- Lawmen – Beat cops who want to make a difference, even unconventionally
- Fixers – Merchants and deal makers. Everything is a commodity to them
- Nomads – Smugglers/Vehicle experts who patrol land sea or sky
I personally like all of the concepts. Each one provides a unique bonus while not hampering you to fit into a very specific role. Additionally, with enough diverse skills, you could easily run a game where everyone is a Rockerboy, or Nomad, etc. As the game progresses there are additional rules for multi-classing.
There are a total of nine skill categories that house several skills within each. There is a degree of granularity regarding combat skills, as you will have to be specific: handgun, autofire, brawling, martial arts, etc. There are even skills like wardrobe/style, and professional grooming. In the world of Cyberpunk, style matters.
When it comes to Cybernetics, you are given a veritable cornucopia of choice. There are cybernetics for every occasions, and then some! Here is how they break it down:
- Fashionwear – Purely cosmetics stuff. Neon hair, glowing tattoos, etc.
- Neauralwear – Interface options, reflex and olfactory boosters, etc.
- Cyberoptics – Anything to make you enhance vision, also a dart gun that shoots out of your eye!
- Cyber Audio – Used to amplify hearing, boost senses, detect or broadcast audio
- Internal Cyberwear – A whole bunch of interesting stuff including gills and vampire teeth
- External Cyberwear – sub-dermal pockets (gross), hidden holsters and armor
- Cyberlimbs – Enhance your arms and legs, attach weapons, punch super hard, etc.
- Borgwear – add more eyes, arms or just increase slots for additional upgrades!
Cybernetics will give characters either aesthetic or static bonuses, while others give some sort of noted weapon or ability. There are no bad choices here. The only thing to worry about is having too many cybernetics, which puts your character as risk of becoming psychotic. The more cybernetics you put into your character, the greater humanity loss, and thus susceptibility to this form of psychosis.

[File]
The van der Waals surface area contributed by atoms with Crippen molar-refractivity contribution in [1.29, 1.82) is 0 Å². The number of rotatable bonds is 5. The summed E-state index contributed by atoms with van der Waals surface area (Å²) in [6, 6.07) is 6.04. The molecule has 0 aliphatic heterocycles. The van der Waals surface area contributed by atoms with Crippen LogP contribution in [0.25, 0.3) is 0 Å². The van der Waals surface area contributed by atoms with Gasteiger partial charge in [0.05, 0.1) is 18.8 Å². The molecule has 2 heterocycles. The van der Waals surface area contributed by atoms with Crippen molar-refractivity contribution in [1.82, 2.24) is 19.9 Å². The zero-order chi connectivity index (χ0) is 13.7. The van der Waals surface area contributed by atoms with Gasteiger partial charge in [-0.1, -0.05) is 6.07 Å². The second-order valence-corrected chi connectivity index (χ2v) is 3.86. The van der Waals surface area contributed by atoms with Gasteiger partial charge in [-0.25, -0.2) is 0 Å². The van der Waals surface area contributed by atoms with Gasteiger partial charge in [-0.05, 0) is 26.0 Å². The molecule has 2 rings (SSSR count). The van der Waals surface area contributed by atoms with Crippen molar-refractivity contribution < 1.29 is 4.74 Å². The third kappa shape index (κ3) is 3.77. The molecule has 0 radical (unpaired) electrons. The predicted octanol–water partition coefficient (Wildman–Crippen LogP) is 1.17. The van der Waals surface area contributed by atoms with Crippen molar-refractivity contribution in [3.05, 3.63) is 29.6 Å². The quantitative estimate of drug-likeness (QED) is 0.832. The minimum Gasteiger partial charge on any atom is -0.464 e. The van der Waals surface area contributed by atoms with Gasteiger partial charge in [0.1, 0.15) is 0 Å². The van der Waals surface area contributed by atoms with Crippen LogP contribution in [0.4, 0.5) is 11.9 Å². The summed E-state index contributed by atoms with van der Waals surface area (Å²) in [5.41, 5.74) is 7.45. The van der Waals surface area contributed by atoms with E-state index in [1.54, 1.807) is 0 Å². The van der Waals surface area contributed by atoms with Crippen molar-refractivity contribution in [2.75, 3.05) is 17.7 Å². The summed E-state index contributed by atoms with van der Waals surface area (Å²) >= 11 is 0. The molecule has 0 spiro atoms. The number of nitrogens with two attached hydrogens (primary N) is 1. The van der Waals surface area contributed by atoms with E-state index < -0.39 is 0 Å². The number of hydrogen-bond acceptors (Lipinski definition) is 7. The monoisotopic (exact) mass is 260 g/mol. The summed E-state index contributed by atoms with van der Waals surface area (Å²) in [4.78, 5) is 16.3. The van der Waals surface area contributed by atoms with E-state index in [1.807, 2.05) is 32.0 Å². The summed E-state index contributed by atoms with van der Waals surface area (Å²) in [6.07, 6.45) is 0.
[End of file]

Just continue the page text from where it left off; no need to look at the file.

Red does not disappoint with equipment. Again there are several options for different types of play. Melee weapons, ranged, heavy, etc. There are sections for useful tools and every day equipment. Personally, I like the armor section because it’s not too bulky and the pros/cons of each type is made easily accessible. As noted above, the first two character creation options will just give you a nice layout of useful items to grab and go.
Cyberpunk Red is streamlined when it comes to mechanics. For most checks you have an established Difficulty Value (DV), and you roll STAT + SKILL + 1D10 versus said DV. Opposed rolls work the same way with ties going to the defender. Obviously, I’m not going to outline everything here, just know that the rules are clearly defined and easy to understand. There are quick reference guides and charts to make combat much easier. Also, it should be noted that D6s are generally used for damage.
Vehicle combat is also very easy to understand. It takes into account things like where the drives falls in the initiative order, and how driving would differ if you were interfaced with the car versus actual normal driving.